Due to the previous day’s heavy snow, the path was icy and with every billow of wind snowballs rained in clumps from the tops of the swaying bamboo trees. We pressed on determined not to be let down by Arashiyama again and found ourselves absolutely surrounded by the intense green stalks and the pure white snow. In the wind, once free of snow, the bamboo trees made the sound of persistent rain falling on pebbles. The entire walk was a hug from nature.

We safely made our way back to the main thoroughfare, this time in search of the local train station boasting its own 200 yen “foot onsen.” The place also claimed to host a kimono forest, akin to that of the bamboo path.

Unfortunately both of these highlights left one wanting. The onsen was actually two shallow baths crowded with other tourists. There was not enough space for the six of us to settle, and since the bath was actually outside, I was far more concerned with how cold my legs and feet would become upon removing my feet from the water and reinserting them into my shoes. The particulars.

The kimono forest was also somewhat of a let down, the vibrant patterns were inserted in plastic cylinders towering only five feet at the tallest. Instead of looking like a bamboo forest, I rather thought the attempted art work looked like a series of early signs for barber shops, the clear cylinder housing fabric instead of the red-blue and white stripes.


After lunch we made our way back to the JR station and rode back to Kyoto by early afternoon. At this time we snapped a few group photos and then parted ways. Josh and I continued on our day’s explorations and wandered to the Nishiki Food Market and were not let down.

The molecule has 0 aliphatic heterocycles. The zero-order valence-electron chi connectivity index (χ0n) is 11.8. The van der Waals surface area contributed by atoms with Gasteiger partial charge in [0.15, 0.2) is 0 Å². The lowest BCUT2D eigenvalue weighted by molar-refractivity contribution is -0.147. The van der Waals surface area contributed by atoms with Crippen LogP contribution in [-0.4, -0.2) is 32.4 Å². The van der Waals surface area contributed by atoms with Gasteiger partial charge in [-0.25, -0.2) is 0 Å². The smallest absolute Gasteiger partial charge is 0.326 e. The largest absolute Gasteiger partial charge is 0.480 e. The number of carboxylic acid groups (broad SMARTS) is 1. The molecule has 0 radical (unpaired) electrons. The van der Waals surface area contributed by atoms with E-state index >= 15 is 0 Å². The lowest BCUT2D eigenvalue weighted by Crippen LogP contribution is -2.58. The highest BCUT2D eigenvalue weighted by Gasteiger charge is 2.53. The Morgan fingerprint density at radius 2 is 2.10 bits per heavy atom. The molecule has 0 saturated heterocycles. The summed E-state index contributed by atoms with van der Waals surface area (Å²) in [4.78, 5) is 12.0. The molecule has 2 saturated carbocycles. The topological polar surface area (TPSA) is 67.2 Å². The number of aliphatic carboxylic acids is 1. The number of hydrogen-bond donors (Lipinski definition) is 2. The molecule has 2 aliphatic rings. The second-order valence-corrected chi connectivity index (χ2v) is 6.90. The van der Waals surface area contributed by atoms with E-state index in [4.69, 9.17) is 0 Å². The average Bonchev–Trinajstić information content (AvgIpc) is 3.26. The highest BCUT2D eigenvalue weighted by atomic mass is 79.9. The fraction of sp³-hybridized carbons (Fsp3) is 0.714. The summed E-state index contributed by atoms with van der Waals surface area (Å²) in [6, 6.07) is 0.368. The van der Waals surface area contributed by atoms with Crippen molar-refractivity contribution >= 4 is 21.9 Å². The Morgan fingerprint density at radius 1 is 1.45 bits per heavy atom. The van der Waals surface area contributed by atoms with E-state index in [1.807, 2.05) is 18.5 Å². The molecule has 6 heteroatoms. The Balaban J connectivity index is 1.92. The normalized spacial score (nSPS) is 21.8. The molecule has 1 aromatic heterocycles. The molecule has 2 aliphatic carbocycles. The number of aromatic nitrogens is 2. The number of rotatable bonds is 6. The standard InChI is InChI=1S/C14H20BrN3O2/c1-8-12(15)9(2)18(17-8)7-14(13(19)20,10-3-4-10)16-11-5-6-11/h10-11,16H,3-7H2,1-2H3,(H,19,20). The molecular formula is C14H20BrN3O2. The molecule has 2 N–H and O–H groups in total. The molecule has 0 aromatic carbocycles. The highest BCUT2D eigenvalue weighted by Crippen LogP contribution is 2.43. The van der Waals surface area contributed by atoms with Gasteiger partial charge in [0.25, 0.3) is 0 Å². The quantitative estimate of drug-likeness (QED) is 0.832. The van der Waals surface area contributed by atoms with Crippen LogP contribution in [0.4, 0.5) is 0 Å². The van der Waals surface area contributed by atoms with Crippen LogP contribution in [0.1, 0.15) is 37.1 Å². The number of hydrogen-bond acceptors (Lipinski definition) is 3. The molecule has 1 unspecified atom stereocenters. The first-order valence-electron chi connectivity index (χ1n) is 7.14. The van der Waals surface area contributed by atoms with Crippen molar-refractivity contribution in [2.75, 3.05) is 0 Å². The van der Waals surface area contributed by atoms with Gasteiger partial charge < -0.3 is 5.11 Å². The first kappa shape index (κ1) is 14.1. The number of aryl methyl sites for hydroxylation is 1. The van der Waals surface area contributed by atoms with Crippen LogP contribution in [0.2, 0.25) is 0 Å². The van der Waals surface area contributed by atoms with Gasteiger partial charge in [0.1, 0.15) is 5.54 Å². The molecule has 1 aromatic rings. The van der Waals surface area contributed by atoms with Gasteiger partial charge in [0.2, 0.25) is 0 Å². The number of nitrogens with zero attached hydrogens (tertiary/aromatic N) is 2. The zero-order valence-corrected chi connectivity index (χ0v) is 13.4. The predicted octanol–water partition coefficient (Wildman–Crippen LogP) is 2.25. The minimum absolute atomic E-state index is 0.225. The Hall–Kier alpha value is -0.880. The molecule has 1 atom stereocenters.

The Nishiki Food Market is like the Pike Place Markets in Seattle: local fishermen selling today’s catch, farmers hawking vegetables, and craftspeople peddling their handmade wares inside a single-lane indoor labyrinth. Segments of the roof were stained glass, and no matter where you were the smells of the place were dazzling.


I must admit that there we far more things for sale here than I would feel comfortable trying: live eels, barbequed baby octopus, vegetables in various states of fermentation, and a great deal of pastries stuffed with bean paste (Josh and I have determined we do not like this delicacy). We opted to try things we recognized and shared a steam bun piping hot from the wooden steamer and made with local beef.

Before long the food markets opened up and a network of shopping malls now resembling a standard American mall from a 1980s movie took hold around us. There were second hand stores, high-end apparel and accessory stores, there were convenience stores, and dollar (100 yen) stores, there were food courts and juice bars, arcades and collector shops, everything one could imagine.

I stopped curiously at an advertisement for a shiatsu massage and thirty minutes later was in a state of utter nirvana and relaxation. While I received my thirty minute massage for the cost of $25 in my cute white pajamas Josh wandered around and drank a banana bubble tea.

Complimentary PJs and post-massage tea

We reconvened and then opted to have okonomiyaki yet again for dinner tonight. This pancake house actually barricaded us into a separate seating area, alone with our teppanyaki stove we shared traditional okonomiyaki and fried udon noodles.

At this point in the evening we both agreed it was time to return to our guesthouse: we have an early start tomorrow and needed the respite from a few days of late nights.